More than ramen: Explore Japanese cuisine with Nadai Fujisoba
Aside from sushi, ramen is the first thing that would come to mind when you think of Japanese food. In the past years there has been a rise in the popularity of ramen in the country, with countless stores specializing in it popping up everywhere. While it has proved to be a favorite among Filipinos, Japanese cuisine has more to offer. In fact, there are other kinds of noodles from the Land of the Rising Sun that you should- and can- try: soba and udon.
Soba and udon noodles are made from buckwheat and wheat flours, which gives it its distinct taste and color. Soba noodles are thinner, almost similar to the size of the usual spaghetti noodles we are familiar with. Udon is one of the thicker noodles originating from Japan. The noodles are either served as a hot or a cold dish which makes it the perfect meal for any kind of weather. When served hot, it comes in a warm, flavorful broth made from bonito- a kind of tuna fish- that is quite different from the usual soups that the Filipino palate are accustomed to. As a cold dish, it is served along with a dipping sauce usually made from dashi (Japanese stock), mirin (a type of rice wine), and other ingredients.
Where can you find soba and udon noodles in this time of global ramen renaissance, you ask? There may be thousands of stores in Japan that specialize in serving these noodles since it is an integral part of everyday Japanese meals. There is one in particular that has stood the test of time and has successfully widened its reach to other countries: Nadai Fujisoba.
Nadai Fujisoba was established in 1966, when they opened their first store in Shibuya, Japan. This remains as their flagship store more than 50 years later. After opening many and similarly successful stores in the bustling areas of Tokyo like Asakusa, Ueno Akihabara, Roppongi, Shinjuku, and Ikebukuro, Nadai Fujisoba opened their first overseas store in 2014. Today, they have more than 160 restaurants open in Japan, Taiwan, Singapore, and here in the Philippines.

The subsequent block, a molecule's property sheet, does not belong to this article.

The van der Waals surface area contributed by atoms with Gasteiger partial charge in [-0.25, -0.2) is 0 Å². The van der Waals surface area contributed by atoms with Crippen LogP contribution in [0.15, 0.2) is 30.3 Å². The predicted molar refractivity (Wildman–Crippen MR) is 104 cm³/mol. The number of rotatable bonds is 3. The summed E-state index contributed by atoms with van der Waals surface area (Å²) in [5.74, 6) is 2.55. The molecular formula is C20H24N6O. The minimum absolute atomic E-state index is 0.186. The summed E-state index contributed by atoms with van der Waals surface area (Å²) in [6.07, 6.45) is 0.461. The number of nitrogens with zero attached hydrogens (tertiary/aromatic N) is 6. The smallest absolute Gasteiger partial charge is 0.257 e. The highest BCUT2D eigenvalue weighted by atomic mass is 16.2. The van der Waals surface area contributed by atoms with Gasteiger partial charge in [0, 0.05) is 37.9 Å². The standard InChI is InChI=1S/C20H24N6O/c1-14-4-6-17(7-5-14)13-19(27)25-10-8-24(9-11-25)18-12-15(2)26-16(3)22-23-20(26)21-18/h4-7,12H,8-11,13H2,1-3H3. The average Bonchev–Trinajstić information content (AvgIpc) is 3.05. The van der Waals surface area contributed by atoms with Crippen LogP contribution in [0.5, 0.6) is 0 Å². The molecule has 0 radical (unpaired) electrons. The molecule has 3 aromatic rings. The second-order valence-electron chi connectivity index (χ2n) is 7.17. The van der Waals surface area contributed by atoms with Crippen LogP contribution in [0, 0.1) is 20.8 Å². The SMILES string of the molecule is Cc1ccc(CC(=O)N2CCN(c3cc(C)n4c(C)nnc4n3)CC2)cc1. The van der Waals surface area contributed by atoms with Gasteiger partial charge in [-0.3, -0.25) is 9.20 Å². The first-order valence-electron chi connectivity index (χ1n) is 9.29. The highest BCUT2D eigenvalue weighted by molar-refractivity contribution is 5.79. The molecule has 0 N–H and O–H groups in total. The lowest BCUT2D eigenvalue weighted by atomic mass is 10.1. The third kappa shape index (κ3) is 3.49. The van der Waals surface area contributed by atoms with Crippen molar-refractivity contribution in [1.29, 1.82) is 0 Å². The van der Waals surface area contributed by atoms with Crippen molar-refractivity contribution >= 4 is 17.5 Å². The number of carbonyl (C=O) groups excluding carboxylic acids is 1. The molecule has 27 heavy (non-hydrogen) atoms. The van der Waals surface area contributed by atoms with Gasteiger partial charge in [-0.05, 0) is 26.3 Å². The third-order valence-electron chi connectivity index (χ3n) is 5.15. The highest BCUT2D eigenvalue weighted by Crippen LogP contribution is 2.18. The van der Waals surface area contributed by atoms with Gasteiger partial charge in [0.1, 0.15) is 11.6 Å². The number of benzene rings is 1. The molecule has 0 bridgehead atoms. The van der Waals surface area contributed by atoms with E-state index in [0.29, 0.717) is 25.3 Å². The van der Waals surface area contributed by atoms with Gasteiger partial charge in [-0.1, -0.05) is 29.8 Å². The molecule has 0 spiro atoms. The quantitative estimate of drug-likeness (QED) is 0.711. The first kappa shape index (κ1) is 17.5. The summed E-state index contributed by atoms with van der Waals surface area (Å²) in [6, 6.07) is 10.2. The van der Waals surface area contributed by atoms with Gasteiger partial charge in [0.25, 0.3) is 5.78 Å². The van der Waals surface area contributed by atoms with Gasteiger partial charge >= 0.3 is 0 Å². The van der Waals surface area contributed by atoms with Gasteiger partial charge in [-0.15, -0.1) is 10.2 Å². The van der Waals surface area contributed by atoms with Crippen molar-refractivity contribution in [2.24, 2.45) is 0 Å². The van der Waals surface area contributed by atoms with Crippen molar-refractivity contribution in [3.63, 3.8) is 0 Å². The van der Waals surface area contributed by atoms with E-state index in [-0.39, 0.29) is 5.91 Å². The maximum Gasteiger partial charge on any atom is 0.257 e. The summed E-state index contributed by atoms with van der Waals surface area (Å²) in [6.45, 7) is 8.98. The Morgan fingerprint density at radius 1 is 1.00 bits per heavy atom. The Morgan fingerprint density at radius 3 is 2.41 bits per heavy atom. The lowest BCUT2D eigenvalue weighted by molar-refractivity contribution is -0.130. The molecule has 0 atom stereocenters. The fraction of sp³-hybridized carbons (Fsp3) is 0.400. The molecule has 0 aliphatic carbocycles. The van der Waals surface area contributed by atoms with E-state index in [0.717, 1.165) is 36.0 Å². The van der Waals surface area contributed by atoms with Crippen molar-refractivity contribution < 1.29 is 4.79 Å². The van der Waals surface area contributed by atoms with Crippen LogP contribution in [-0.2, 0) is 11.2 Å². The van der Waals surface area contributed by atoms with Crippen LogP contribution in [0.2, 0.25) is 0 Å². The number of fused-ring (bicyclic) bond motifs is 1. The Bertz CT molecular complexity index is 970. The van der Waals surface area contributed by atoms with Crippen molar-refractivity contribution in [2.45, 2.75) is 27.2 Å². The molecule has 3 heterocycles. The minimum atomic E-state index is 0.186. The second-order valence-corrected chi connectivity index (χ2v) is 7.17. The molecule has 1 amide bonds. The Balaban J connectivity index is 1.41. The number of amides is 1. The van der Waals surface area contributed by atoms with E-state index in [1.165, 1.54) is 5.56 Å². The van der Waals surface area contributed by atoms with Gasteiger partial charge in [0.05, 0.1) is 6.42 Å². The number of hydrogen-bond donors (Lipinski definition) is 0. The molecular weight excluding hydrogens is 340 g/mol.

Starting out as a family business, the restaurant was first built to cater to on-the-go businessmen during the economic boom of Japan. While the company flourished with the support of those businessmen, more communities have also developed a liking for their signature dishes. Nadai Fujisoba opened its first store in the Philippines only two years ago and already it has gained traction among Pinoy foodies.
Yoshiaki Kudo, the General Manager of Nadai Fujisoba in the Philippines, explains what made them want to open stores here:
“Filipinos like Japanese food, like ramen. We want to show real Japanese taste… real Japanese soba.”
According to Kudo, they make their noodles everyday with ingredients shipped straight from Japan to ensure its quality. And to bring the authentic taste of soba to Filipinos, they train their staff here in the traditional way of preparing these meals. As a family business, their trademark recipe has been passed on from the original founder and chef of their flagship store, who is now 82 years old, down to his descendants who made it their lives’ work to bring this tradition to other parts of the world.
Aside from soba and udon noodles, the restaurant also offers a range of other Japanese food that Filipinos already love. They have a wide range of Donburi rice bowls like Katsu Don, Gyudon, and Ebi Tendon. There are plenty of options for tempura as well: Ebi Ten, Chikuwan Ten, Ika Ten, and Beni Shoga, among others. Nadai Fujisoba also offers desserts that you shouldn’t miss out on like Sobacha pudding and Macha ice cream.
What makes Nadai Fujisoba even more special is that the prices of their food are surprisingly affordable for its kind. The price of their dishes is within the range of Php 180 to Php 320, which is cheaper than the menus served at popular ramen houses.
You can visit Nadai Fujisoba for a taste of authentic soba and udon noodles as well as other Japanese meals at their stores in Bonifacio High Street, SM Megamall, SM Aura Premier, SM Mall of Asia, and SM North EDSA.
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